These pilots are all holding fingers up representing the number of planes they bagged that day in this photo below.

Now I was really in the search mode and just couldn’t find enough stuff about VF-16. That’s when I ran across these pictures:

A cool color photo shown below of the Lexington, CV-16

a color photo showing a F6F Hellcat landing on board the Lex………………..

Ground crew trying to clear a fouled deck with a disabled VF-16 F6F………….

and a newspaper article about the time period……………

along with the original picture from the archives:

I found out that VF-16 tried to assign pilots a particular plane, but that it wasn’t always available for the assigned pilot to fly. So it was not uncommon for the pilots to be flying someone else’s plane as required.

Then I found what could possibly be the “Holy Grail” of photos. It shows and F6F landing with the engine smoking in this picture below………….. and it’s plane number #13……… If you look closely at this one, you will see that the fuselage side number #13 is much larger as if it was repainted in a smaller size at a later date, (or the plane may have simply been replaced).

It came from the Ginter book on Hellcats, and it had another cool picture showing some VF-16 pilots walking out to their planes………………..(which Barrett Tillman used as the book cover / jacket for his book “Blue Devils”).

This is the lower photo in this picture below.

Here’s the caption for the picture:

So who really knows ????? My friend “Payne” could have flown or been in some of these photos. I can guarantee that he would have recognized some of the faces in these pictures.

In February of 1944, a few months before the “Turkey Shoot” Alex Vraciu was assigned to VF-16. I also found this neat color photo showing planes on the deck of the Lexington, as seen below……………… This picture was taken in April 1944.

Here’s a picture of Alex Vraciu just as he exited his plane on board the Lexington, on June 19th, 1944. He is smiling and holding up six fingers…………… He has just scored 6 aerial victories when he shot down 6 Yokosuka D4Y “Judy’s”. Vraciu downed these six planes in a matter of 8 minutes, and only used 360 rounds of .050 caliber ammunition……………… He was later awarded the Navy Cross for this action. This plane was suffering from a malfunctioning supercharger. It wouldn’t go into “High Blower” settings, and failed to have the altitude and speed performance that it normally would have.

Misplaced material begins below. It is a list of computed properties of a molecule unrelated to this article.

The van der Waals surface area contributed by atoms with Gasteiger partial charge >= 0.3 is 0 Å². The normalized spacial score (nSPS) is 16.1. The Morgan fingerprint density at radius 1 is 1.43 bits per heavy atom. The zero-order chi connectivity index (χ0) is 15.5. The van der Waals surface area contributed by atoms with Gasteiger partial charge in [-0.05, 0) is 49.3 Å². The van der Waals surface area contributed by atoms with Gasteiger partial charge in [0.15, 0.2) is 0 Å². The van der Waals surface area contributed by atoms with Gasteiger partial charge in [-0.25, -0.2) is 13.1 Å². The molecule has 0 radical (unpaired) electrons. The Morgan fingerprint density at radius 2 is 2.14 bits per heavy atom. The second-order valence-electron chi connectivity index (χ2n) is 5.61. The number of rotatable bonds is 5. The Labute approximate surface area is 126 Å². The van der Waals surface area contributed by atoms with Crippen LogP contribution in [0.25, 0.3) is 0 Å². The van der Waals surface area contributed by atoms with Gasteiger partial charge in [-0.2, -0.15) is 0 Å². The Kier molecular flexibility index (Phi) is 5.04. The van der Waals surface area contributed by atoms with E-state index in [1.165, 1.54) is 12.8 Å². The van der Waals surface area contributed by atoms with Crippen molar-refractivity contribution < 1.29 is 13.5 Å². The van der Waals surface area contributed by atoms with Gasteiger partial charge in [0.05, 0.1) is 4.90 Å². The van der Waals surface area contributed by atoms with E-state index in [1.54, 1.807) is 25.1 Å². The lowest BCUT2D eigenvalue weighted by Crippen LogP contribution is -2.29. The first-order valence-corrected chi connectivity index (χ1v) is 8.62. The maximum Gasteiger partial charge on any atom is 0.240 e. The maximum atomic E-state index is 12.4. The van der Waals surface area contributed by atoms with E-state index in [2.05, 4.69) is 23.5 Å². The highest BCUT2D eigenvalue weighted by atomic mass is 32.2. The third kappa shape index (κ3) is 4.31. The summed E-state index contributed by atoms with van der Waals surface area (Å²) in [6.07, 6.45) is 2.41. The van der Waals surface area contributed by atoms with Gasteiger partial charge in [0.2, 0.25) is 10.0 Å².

The very next day Vraciu downed an A6M Zero and became the US Navy’s leading Ace. He held this distinction for the next several months.

If you look close, the plane he is standing next to has only a few kill markings just below the side of the cockpit on the Starboard side. Is this plane number 13 ???? I really don’t know for sure………………. but I do know that it is from the Group that Payne flew with that day.

Then I found out that Payne had to land on the USS Cabot on the night of June 20th, 1944 (The Mission after darkness) after his Hellcat was almost out of fuel. Admiral Mitscher, Commander of TF-58, had sent out another aerial attack, whose objective was to find and destroy the remaining Japanese Carriers, even though they would be flying at the end of their range, and darkness was falling……………..

The USS Lexington was the Task Force 58 flagship.

Payne was about to ditch his plane, when he noticed the spot lights were turned on a ship. So he flew toward the lights………….. then noticed another light , and another……………… He followed the lights until he came across the US Aircraft Carrier USS Cabot CVL-28.

He landed there on the Cabot with a few gallons of fuel left………………..after he had scored another Zero kill.

Armed with this newly found information, I began my build as a tribute to my friend.

Here’s a link to his obituary where they refer to him shooting down another A6M Zero during the Mariana’s “Turkey Shoot” and how his F6F was number #13.

http://www.tributes.com/obituary/show/Arthur-Payne-Whiteway-100673271

Please follow the link. There’s a lot more information there about his life and family. I wish I would have had the opportunity to speak with him as originally planned, looked at some photos and possibly even his log book. I’m sorry that I missed out on this opportunity. A word of wisdom. These men are like National Treasures. They are not going to be around for much longer. So if you have a friend, or know someone who is a veteran and can spend some time with them, please do so. You both will be much happier afterwards.